And how about the bisque firing. If I'm sure the greenware is fully dry is it okay to do a fast firing, with everything closed??

Ginny Clark (Fort Wayne IN)


Fast firing a bisque-na na na with a waving finger at the same time! You have all sorts of issues to deal with when firing the bisque. First the clay only gets as dry as the atmosphere so, you water smoke for 2 hrs with the lid cracked or open to drive out the atmospheric moisture. The you fire slowly to around 500F to remove impurities (organic) from the clay-burning them out. then around 1100F the clay goes through quartz inversion, which can cause a lot of cracking in bisque if gone through too quickly-then you can turn up the kiln to high and fast fire! However, by that time most of us have taken at least 6 hrs to get there! Some even more. To do otherwise would mean opening the kiln to a pile of rubble that could have damaged the brick, elements lid and floor-could have, not often though.

Simply retired teacher, not dead, living the dream. on and on and. . . . on. . . .                                                                                 http://picworkspottery.blogspot.com/


#14 Lucille Oka

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Posted 09 January 2012 - 08:46 PM

I realize opening a kiln is like opening Christmas presents, but I think too many of you just can't seem to wait until Christmas day.

John 3:16
"For God so loved the world that He gave His only begotten Son, that whosoever believeth in Him should not perish but have everlasting life".

#15 kdavitt

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Posted 14 November 2012 - 03:53 PM

I begin pulling plugs in the high 400's. I take my first look in the glaze kiln at about 350 or 325. I crack it and leave it cracked at 300 and I take stuff out at 212 or even a little higher. I've been doing this twice weekly, for 2 years now and I have no incidents. I'm firing mostly bowls from 10" to 14" across and 3 - 5 inches high.

#16 Mark McCombs

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Posted 14 November 2012 - 06:31 PM

I open the kiln "the next day".

So ambient temperatures for the most part.

One time the kiln was 100F.
I'm in no particular hurry.



B)
Mark
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#17 OffCenter

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Posted 14 November 2012 - 07:24 PM

The plugs don't matter much. If I bother putting them in at all, I usually pull them when the kiln shuts off, even if I'm doing a controlled cool down. I crack the lid just a little at 500-600 or so depending on the firing and how anxious I am to unload. I usually start pulling pots from the kiln at around 250-300 degrees, especially if I'm cold.

Jim
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#18 ~janie

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Posted 14 November 2012 - 07:35 PM

When I was in school, we were taught we could open the kiln at 400 degrees. Prop it open, that is. Then when it got down to 300 degrees, we could open the lid fully and unload as soon as we could handle the pots without getting burned, or setting the place on fire.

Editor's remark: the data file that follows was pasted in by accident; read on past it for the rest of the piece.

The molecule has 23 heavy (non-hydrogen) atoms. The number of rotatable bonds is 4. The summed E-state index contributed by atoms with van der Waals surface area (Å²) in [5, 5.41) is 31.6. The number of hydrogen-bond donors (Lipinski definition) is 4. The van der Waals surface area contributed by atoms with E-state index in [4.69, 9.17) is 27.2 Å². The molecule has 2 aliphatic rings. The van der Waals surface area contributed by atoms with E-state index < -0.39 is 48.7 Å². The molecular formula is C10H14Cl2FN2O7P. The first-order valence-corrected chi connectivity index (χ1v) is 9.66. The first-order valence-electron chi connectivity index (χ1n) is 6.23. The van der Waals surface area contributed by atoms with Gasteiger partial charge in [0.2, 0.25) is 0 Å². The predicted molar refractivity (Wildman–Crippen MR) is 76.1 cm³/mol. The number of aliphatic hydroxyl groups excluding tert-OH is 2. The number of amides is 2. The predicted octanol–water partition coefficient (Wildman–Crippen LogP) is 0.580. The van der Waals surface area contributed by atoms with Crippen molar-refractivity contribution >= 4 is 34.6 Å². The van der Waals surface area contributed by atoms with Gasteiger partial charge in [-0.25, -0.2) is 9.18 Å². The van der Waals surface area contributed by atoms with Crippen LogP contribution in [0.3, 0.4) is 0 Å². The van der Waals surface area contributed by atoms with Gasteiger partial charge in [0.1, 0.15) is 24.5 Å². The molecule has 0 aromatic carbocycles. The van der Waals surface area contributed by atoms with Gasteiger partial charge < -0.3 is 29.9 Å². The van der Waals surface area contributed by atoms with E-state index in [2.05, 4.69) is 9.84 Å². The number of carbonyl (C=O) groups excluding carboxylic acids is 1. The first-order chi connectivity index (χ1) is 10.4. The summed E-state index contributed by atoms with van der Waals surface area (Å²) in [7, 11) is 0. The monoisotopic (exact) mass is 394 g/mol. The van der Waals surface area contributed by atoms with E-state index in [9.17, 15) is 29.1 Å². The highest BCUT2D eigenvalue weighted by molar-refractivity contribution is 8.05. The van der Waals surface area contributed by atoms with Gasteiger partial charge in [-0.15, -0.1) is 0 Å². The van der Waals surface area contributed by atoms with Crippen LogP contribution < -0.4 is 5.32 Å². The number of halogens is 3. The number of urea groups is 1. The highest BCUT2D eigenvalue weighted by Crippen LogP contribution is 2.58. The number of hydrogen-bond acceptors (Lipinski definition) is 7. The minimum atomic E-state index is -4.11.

Since then I have read a lot about firing my kiln, and I have always been horrified at the sound of the crazing pings, and that is not something I usually am trying to do, so I leave it alone. I pull a plug at 350 or so, but usually let it get down to 150 or so before I prop the lid open a little. When I can touch the lid after that, and it doesn't feel hot, I open it all the way, and can unload then. I (knocking on wood, here) have never had anything break or explode in the kiln- YET, that is-, and I don't look forward to that.

I appreciate all the info here. It is a great help to me.

#19 oldlady

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Posted 15 November 2012 - 11:50 AM

i am also sometimes one of the impatient potters. i opened the kiln the other night at 11:30 pm so i would be able to sleep. it was at 220 degrees and i have gloves. the problem is that there is no room around the shelves to lift them off safely so i have to be careful to look only at the top shelf and guage the look of the rest of the load from what i put on the top shelf. didn't sleep well since i was able to see right away that all the pots i had done in one of the glazes was too thinly applied. (damn sprayer!, never me)

some of you have mentioned "dunting" without realizing that it is a condition caused by poor glaze fit, not firing. dunting can happen weeks after a firing and will startle you with the loud PING!!! i had this problem until i changed the clay body, the glaze recipe and the kiln. dunting is not a good thing. somewhere there is a crack in the pot even if you can't see it. a well made stoneware bowl will ring like a bell if tapped. if it goes clunk, it has a crack.
"putting you down does not raise me up."

#20 koreyej

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Posted 15 November 2012 - 12:33 PM

This has been interesting. I'm glad to know I'm not the only one who can't wait until Christmas! It depends on what else I have going on. I try to schedule errands the next day so I am not home and cannot open the kiln too soon. I don't like hearing the pings. However, I do tend to peek very quickly at the top shelf when the kiln is dark but still way too hot. I put my hand over the top peephole and if it doesn't burn my hand in 3 seconds, then I can peek. That's it, though, and then wait until it's at least down to 200 before opening all the way and unloading. It looks like there's not one right answer here, but I'm guessing you are best off to wait until it's completely cooled or very close to it.

Korey Averill
ka Studios Pottery

www.kastudios.com